, followed by passing the output through our sigmoid activation function (**Line 146**).

Given that we are looping over all layers in the network, we’ll eventually reach the final layer, which will give us our final class label prediction. We return the predicted value to the calling function on **Line 149**.

The final function we’ll define inside the `NeuralNetwork`

class will be used to calculate the loss across our *entire *training set:

def calculate_loss(self, X, targets): # make predictions for the input data points then compute # the loss targets = np.atleast_2d(targets) predictions = self.predict(X, addBias=False) loss = 0.5 * np.sum((predictions - targets) ** 2) # return the loss return loss

The `calculate_loss`

function requires that we pass in the data points `X`

along with their ground-truth labels, `targets`

. We make predictions on `X`

on **Line 155** and then compute the sum squared error on **Line 156**. The loss is then returned to the calling function on **Line 159**. As our network learns, we should see this loss decrease.

**Backpropagation with Python Example #1: Bitwise XOR **

Now that we have implemented our `NeuralNetwork`

class, let’s go ahead and train it on the bitwise XOR dataset. As we know from our work with the Perceptron, this dataset is *not *linearly separable — our goal will be to train a neural network that can model this nonlinear function.

Go ahead and open a new file, name it `nn_xor.py`

, and insert the following code:

# import the necessary packages from pyimagesearch.nn import NeuralNetwork import numpy as np # construct the XOR dataset X = np.array([[0, 0], [0, 1], [1, 0], [1, 1]]) y = np.array([[0], [1], [1], [0]])

**Lines 2 and 3** import our required Python packages. Notice how we are importing our newly implemented `NeuralNetwork`

class. **Lines 6 and 7** then construct the XOR dataset.

We can now define our network architecture and train it:

# define our 2-2-1 neural network and train it nn = NeuralNetwork([2, 2, 1], alpha=0.5) nn.fit(X, y, epochs=20000)

On **Line 10**, we instantiate our `NeuralNetwork`

to have a *2−2−1* architecture, implying there is:

- An input layer with two nodes (i.e., our two inputs).
- A single hidden layer with two nodes.
- An output layer with one node.

**Line 11** trains our network for a total of 20,000 epochs.

Once our network is trained, we’ll loop over our XOR datasets, allow the network to predict the output for each one, and display the prediction on our screen:

# now that our network is trained, loop over the XOR data points for (x, target) in zip(X, y): # make a prediction on the data point and display the result # to our console pred = nn.predict(x)[0][0] step = 1 if pred > 0.5 else 0 print("[INFO] data={}, ground-truth={}, pred={:.4f}, step={}".format( x, target[0], pred, step))

**Line 18** applies a step function to the sigmoid output. If the prediction is *> 0.5*, we’ll return *one*, otherwise, we will return *zero*. Applying this step function allows us to binarize our output class labels, just like the XOR function.

To train our neural network using backpropagation with Python, simply execute the following command:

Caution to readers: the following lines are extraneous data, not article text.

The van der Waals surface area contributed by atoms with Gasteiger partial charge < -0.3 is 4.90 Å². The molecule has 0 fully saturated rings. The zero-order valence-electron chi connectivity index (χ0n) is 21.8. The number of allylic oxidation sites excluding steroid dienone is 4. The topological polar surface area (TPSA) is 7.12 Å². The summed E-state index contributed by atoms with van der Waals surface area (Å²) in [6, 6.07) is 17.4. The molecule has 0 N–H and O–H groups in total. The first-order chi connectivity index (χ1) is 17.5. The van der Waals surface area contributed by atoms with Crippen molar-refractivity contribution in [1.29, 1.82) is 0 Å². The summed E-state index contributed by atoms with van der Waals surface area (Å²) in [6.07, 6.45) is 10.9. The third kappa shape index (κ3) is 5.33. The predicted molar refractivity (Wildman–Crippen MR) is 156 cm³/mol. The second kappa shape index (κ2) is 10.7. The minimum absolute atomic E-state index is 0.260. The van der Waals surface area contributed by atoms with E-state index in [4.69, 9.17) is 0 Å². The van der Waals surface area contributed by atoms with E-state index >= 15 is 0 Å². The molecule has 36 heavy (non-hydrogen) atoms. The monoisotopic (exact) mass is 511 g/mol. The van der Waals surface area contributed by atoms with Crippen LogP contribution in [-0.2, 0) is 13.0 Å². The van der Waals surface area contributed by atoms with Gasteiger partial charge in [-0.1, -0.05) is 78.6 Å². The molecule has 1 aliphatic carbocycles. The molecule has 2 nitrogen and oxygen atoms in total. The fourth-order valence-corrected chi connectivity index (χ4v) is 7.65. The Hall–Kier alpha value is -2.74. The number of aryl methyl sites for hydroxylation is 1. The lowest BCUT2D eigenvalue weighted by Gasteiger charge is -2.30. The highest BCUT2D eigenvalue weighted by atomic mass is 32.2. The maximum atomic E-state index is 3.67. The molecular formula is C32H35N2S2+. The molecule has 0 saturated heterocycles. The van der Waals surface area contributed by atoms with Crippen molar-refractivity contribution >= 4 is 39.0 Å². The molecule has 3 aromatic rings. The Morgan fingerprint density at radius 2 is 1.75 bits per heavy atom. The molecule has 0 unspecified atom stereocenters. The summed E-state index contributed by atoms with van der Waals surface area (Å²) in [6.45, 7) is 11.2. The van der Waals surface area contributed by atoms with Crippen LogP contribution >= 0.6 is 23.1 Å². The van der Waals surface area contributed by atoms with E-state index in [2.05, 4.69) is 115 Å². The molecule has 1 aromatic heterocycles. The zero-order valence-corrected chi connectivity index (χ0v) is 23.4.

$ python nn_xor.py [INFO] epoch=1, loss=0.5092796 [INFO] epoch=100, loss=0.4923591 [INFO] epoch=200, loss=0.4677865 ... [INFO] epoch=19800, loss=0.0002478 [INFO] epoch=19900, loss=0.0002465 [INFO] epoch=20000, loss=0.0002452

A plot of the squared loss is displayed below (**Figure 3**). As we can see, loss slowly decreases to approximately zero over the course of training. Furthermore, looking at the final four lines of the output we can see our predictions:

[INFO] data=[0 0], ground-truth=0, pred=0.0054, step=0 [INFO] data=[0 1], ground-truth=1, pred=0.9894, step=1 [INFO] data=[1 0], ground-truth=1, pred=0.9876, step=1 [INFO] data=[1 1], ground-truth=0, pred=0.0140, step=0

For each and every data point, our neural network was able to correctly learn the XOR pattern, demonstrating that our multi-layer neural network is capable of learning nonlinear functions.

To demonstrate that least one hidden layer is required to learn the XOR function, go back to **Line 10** where we define the *2−2−1* architecture:

# define our 2-2-1 neural network and train it nn = NeuralNetwork([2, 2, 1], alpha=0.5) nn.fit(X, y, epochs=20000)

And change it to be a *2-1* architecture:

# define our 2-1 neural network and train it nn = NeuralNetwork([2, 1], alpha=0.5) nn.fit(X, y, epochs=20000)

From there, you can attempt to retrain your network:

$ python nn_xor.py ... [INFO] data=[0 0], ground-truth=0, pred=0.5161, step=1 [INFO] data=[0 1], ground-truth=1, pred=0.5000, step=1 [INFO] data=[1 0], ground-truth=1, pred=0.4839, step=0 [INFO] data=[1 1], ground-truth=0, pred=0.4678, step=0

No matter how much you fiddle with the learning rate or weight initializations, you’ll never be able to approximate the XOR function. This fact is why multi-layer networks with nonlinear activation functions trained via backpropagation are so important — they enable us to learn patterns in datasets that are otherwise nonlinearly separable.

**Backpropagation with Python Example: MNIST Sample **

As a second, more interesting example, let’s examine a subset of the MNIST dataset (**Figure 4**) for handwritten digit recognition. This subset of the MNIST dataset is built-into the scikit-learn library and includes 1,797 example digits, each of which are *8×8* grayscale images (the original images are *28×28*). When flattened, these images are represented by an *8×8* = *64*-dim vector.

Let’s go ahead and train our `NeuralNetwork`

implementation on this MNIST subset now. Open a new file, name it `nn_mnist.py`

, and we’ll get to work:

# import the necessary packages from pyimagesearch.nn import NeuralNetwork from sklearn.preprocessing import LabelBinarizer from sklearn.model_selection import train_test_split from sklearn.metrics import classification_report from sklearn import datasets